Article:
This comment is a continuation of the YIRA Winter 2016 International Trip Group’s Bogotá, Colombia Trip Summary.
The persistence of the FARC conflict in Colombia is in itself fascinating. When we think about attempted revolutions and civil wars in Latin America, we tend to think in historic terms –about people who have revolted and fought and since reconciled. While the FARC of 2016 is an undoubtedly perverted version of its original ideologically-driven rebel group, it is nonetheless shocking that this conflict has lasted for over half a century; any current-day discussion about FARC is both historic and political. This was my mindset upon arriving to Colombia: the country was sitting at a historic impasse, and that we were lucky enough to interview individuals who had insight into what the highly secretive peace processes entailed. The peace negotiations would herald a new stability of peace, and so long as an agreement was reached, the negotiations would be a success.
For the most part, the academics and politicians that we interviewed confirmed this belief. The peace process (at least what we know of them) is not perfect, but they are better than the alternative—which is continued violence. I left all of these interviews feeling strongly that the peace negotiations were good for the country, and that Colombian citizens should vote to approve them. The marginal effort required to decimate the remaining members of the FARC was colossal; peace is clearly a better alternative.
I do think that Colombia will eventually approve whatever settlement is reached. But that doesn’t mean that they will be happy about it. What our research could not take into consideration was the role that emotion and personal experiences with the FARC played in shaping Colombians’ perspectives of the negotiations. As a student with no personal connection to Colombia (a personal interest, sure, but no history or familial ties), it is inevitable that my opinion towards the FARC negotiations will lack a nuance that pervades most Colombian citizens’ opinions. Our discussions with academics and left-leaning politicians highlighted the benefits of the newest round of negotiations, but they often discounted the visceral–mostly negative–reactions of the Colombian people to the FARC.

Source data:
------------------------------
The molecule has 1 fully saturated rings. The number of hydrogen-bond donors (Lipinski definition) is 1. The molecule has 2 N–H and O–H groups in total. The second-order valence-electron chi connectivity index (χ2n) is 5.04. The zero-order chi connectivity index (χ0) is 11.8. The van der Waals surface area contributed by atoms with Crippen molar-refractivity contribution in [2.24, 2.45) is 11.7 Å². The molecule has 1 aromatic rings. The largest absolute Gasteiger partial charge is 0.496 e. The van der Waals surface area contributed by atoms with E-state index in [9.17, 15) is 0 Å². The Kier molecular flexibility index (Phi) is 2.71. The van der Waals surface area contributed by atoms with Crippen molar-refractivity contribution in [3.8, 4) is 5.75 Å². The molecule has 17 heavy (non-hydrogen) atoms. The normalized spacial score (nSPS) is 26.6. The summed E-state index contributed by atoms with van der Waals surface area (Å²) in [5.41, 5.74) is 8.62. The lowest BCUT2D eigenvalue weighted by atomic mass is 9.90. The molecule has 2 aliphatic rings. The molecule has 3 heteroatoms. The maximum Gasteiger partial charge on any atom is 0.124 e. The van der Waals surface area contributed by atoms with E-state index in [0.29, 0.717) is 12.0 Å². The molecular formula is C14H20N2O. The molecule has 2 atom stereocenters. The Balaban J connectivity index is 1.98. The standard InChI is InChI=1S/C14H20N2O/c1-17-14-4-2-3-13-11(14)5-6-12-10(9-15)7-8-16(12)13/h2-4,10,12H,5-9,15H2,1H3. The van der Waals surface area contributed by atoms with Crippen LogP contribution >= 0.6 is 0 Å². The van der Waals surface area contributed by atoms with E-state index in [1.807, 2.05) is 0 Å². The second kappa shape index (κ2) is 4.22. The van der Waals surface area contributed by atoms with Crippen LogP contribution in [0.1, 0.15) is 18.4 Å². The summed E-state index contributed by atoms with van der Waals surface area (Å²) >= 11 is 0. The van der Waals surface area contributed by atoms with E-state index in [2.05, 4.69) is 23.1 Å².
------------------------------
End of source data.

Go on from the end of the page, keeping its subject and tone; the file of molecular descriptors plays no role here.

In my conversations with Colombians outside of a formal interview setting, few of them were as enthused as the academics. They worried about their country turning to the populism of Venezuela and other floundering Latin American states. They worried that the negotiations were a Trojan horse, a way of distracting the government forces while the FARC secretly built up their capacities. They worried that murderers would end up as elected officials, without facing anything resembling justice. For people who know victims of the FARC, this last worry is paramount—and this is understandable. But these concerns are not limited to one demographic—they are the worries of Colombians living in the US, working at prestigious think tanks or as doctors at Yale New Haven.
In considering all of these conversations, I struggle to summarize my views towards the FARC negotiations. I do want the negotiations to succeed, and I want the Colombian electorate to approve them. But I also empathize with the frustrations and fears that this process has elicited. To say that the negotiations are on outright success would be a gross oversimplification—even if this is true from a logistic standpoint. But when considering the sentiments of the Colombian people, I wish there were a way to better reconcile my objective analysis and the harm that FARC has caused people throughout the country.
On a separate note, I have to include a brief acknowledgment of my newfound love for the country of Colombia. Although I was only able to briefly explore Cartagena and Bogota, I was overwhelmed by the warmth, kindness, generosity of people that I met. That sounds trite, and a lot like what every New Englander says about people they interact with who aren’t from New England. But I cannot overstate the extent to which this was cliché was true in Colombia—there are a number of occasions that I was benefactor of random acts of generosity. As I write this in New Haven on this bleak February day, there isn’t much I wouldn’t give to be enjoying an arepa in the Candelaria.